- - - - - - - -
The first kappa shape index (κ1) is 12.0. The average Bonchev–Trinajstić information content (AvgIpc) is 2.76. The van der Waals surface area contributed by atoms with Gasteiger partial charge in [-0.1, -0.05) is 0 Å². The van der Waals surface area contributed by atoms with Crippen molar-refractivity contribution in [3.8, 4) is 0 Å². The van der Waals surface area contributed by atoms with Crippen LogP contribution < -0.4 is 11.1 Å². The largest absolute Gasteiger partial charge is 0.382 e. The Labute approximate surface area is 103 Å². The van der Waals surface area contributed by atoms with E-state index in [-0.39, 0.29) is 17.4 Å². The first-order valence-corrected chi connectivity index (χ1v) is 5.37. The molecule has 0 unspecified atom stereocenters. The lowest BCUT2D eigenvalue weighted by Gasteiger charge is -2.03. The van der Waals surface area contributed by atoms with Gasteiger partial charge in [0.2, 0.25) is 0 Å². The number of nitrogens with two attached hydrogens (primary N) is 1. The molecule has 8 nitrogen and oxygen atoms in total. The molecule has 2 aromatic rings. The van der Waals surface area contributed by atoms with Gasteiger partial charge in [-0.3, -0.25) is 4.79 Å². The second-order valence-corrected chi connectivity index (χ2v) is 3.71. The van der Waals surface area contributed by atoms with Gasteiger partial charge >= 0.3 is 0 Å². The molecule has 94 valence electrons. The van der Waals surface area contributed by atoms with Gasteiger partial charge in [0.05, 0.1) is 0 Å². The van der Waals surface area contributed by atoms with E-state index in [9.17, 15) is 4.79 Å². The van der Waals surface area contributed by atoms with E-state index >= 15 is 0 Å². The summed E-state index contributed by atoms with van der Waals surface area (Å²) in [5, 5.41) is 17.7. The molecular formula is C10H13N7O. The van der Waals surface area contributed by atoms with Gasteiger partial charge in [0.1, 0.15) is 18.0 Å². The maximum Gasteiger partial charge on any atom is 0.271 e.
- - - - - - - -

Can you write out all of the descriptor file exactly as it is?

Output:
The first kappa shape index (κ1) is 12.0. The average Bonchev–Trinajstić information content (AvgIpc) is 2.76. The van der Waals surface area contributed by atoms with Gasteiger partial charge in [-0.1, -0.05) is 0 Å². The van der Waals surface area contributed by atoms with Crippen molar-refractivity contribution in [3.8, 4) is 0 Å². The van der Waals surface area contributed by atoms with Crippen LogP contribution < -0.4 is 11.1 Å². The largest absolute Gasteiger partial charge is 0.382 e. The Labute approximate surface area is 103 Å². The van der Waals surface area contributed by atoms with E-state index in [-0.39, 0.29) is 17.4 Å². The first-order valence-corrected chi connectivity index (χ1v) is 5.37. The molecule has 0 unspecified atom stereocenters. The lowest BCUT2D eigenvalue weighted by Gasteiger charge is -2.03. The van der Waals surface area contributed by atoms with Gasteiger partial charge in [0.2, 0.25) is 0 Å². The number of nitrogens with two attached hydrogens (primary N) is 1. The molecule has 8 nitrogen and oxygen atoms in total. The molecule has 2 aromatic rings. The van der Waals surface area contributed by atoms with Gasteiger partial charge in [-0.3, -0.25) is 4.79 Å². The second-order valence-corrected chi connectivity index (χ2v) is 3.71. The van der Waals surface area contributed by atoms with Gasteiger partial charge >= 0.3 is 0 Å². The molecule has 94 valence electrons. The van der Waals surface area contributed by atoms with Gasteiger partial charge in [0.05, 0.1) is 0 Å². The van der Waals surface area contributed by atoms with E-state index in [9.17, 15) is 4.79 Å². The van der Waals surface area contributed by atoms with E-state index >= 15 is 0 Å². The summed E-state index contributed by atoms with van der Waals surface area (Å²) in [5, 5.41) is 17.7. The molecular formula is C10H13N7O. The van der Waals surface area contributed by atoms with Gasteiger partial charge in [0.1, 0.15) is 18.0 Å². The maximum Gasteiger partial charge on any atom is 0.271 e.